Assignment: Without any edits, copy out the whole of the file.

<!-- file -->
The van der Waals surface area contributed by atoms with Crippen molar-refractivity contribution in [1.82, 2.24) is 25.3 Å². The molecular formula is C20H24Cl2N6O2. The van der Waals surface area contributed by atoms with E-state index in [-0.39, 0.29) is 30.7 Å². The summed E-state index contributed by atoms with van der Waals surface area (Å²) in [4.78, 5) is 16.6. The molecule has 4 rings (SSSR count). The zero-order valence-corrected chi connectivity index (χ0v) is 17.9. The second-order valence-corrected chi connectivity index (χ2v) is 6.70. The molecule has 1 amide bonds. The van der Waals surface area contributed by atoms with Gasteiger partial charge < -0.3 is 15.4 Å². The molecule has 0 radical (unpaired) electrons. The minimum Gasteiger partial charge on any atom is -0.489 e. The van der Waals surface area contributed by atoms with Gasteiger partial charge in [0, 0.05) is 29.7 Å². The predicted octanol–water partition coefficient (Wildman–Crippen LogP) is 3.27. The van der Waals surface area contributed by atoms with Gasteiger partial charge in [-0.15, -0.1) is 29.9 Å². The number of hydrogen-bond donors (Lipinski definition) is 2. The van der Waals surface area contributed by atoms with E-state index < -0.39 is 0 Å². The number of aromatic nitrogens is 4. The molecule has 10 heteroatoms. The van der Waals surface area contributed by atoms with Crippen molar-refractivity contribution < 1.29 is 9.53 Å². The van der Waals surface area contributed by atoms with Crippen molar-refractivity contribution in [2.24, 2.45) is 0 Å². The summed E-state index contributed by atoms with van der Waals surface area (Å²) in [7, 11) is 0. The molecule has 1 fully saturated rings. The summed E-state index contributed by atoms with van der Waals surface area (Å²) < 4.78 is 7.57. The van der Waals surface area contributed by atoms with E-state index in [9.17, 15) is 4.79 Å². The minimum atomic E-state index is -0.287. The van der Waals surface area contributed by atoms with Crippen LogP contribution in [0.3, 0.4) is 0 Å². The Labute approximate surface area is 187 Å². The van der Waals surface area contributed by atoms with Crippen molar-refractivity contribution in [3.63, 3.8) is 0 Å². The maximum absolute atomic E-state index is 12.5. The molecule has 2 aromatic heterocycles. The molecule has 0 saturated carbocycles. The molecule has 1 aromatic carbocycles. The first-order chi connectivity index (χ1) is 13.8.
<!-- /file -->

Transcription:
The van der Waals surface area contributed by atoms with Crippen molar-refractivity contribution in [1.82, 2.24) is 25.3 Å². The molecular formula is C20H24Cl2N6O2. The van der Waals surface area contributed by atoms with E-state index in [-0.39, 0.29) is 30.7 Å². The summed E-state index contributed by atoms with van der Waals surface area (Å²) in [4.78, 5) is 16.6. The molecule has 4 rings (SSSR count). The zero-order valence-corrected chi connectivity index (χ0v) is 17.9. The second-order valence-corrected chi connectivity index (χ2v) is 6.70. The molecule has 1 amide bonds. The van der Waals surface area contributed by atoms with Gasteiger partial charge < -0.3 is 15.4 Å². The molecule has 0 radical (unpaired) electrons. The minimum Gasteiger partial charge on any atom is -0.489 e. The van der Waals surface area contributed by atoms with Gasteiger partial charge in [0, 0.05) is 29.7 Å². The predicted octanol–water partition coefficient (Wildman–Crippen LogP) is 3.27. The van der Waals surface area contributed by atoms with Gasteiger partial charge in [-0.15, -0.1) is 29.9 Å². The number of hydrogen-bond donors (Lipinski definition) is 2. The van der Waals surface area contributed by atoms with E-state index < -0.39 is 0 Å². The number of aromatic nitrogens is 4. The molecule has 10 heteroatoms. The van der Waals surface area contributed by atoms with Crippen molar-refractivity contribution < 1.29 is 9.53 Å². The van der Waals surface area contributed by atoms with Crippen molar-refractivity contribution in [2.24, 2.45) is 0 Å². The summed E-state index contributed by atoms with van der Waals surface area (Å²) in [7, 11) is 0. The molecule has 1 fully saturated rings. The summed E-state index contributed by atoms with van der Waals surface area (Å²) < 4.78 is 7.57. The van der Waals surface area contributed by atoms with E-state index in [9.17, 15) is 4.79 Å². The minimum atomic E-state index is -0.287. The van der Waals surface area contributed by atoms with Crippen LogP contribution in [0.3, 0.4) is 0 Å². The Labute approximate surface area is 187 Å². The van der Waals surface area contributed by atoms with Crippen molar-refractivity contribution in [3.63, 3.8) is 0 Å². The maximum absolute atomic E-state index is 12.5. The molecule has 2 aromatic heterocycles. The molecule has 0 saturated carbocycles. The molecule has 1 aromatic carbocycles. The first-order chi connectivity index (χ1) is 13.8.